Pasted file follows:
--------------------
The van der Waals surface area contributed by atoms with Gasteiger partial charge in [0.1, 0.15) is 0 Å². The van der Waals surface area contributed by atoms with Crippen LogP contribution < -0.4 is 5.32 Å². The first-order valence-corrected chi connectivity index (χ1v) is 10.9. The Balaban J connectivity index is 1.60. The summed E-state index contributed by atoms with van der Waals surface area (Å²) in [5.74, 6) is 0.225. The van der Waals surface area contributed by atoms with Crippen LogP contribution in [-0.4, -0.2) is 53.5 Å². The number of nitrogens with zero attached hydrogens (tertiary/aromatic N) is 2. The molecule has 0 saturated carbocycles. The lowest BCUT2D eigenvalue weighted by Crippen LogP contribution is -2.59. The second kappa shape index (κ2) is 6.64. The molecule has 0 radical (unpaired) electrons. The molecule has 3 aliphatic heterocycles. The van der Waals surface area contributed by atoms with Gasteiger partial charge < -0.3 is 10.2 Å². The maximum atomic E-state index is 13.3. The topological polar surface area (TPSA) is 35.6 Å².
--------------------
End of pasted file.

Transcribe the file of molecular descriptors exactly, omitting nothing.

The van der Waals surface area contributed by atoms with Gasteiger partial charge in [0.1, 0.15) is 0 Å². The van der Waals surface area contributed by atoms with Crippen LogP contribution < -0.4 is 5.32 Å². The first-order valence-corrected chi connectivity index (χ1v) is 10.9. The Balaban J connectivity index is 1.60. The summed E-state index contributed by atoms with van der Waals surface area (Å²) in [5.74, 6) is 0.225. The van der Waals surface area contributed by atoms with Crippen LogP contribution in [-0.4, -0.2) is 53.5 Å². The number of nitrogens with zero attached hydrogens (tertiary/aromatic N) is 2. The molecule has 0 saturated carbocycles. The lowest BCUT2D eigenvalue weighted by Crippen LogP contribution is -2.59. The second kappa shape index (κ2) is 6.64. The molecule has 0 radical (unpaired) electrons. The molecule has 3 aliphatic heterocycles. The van der Waals surface area contributed by atoms with Gasteiger partial charge < -0.3 is 10.2 Å². The maximum atomic E-state index is 13.3. The topological polar surface area (TPSA) is 35.6 Å².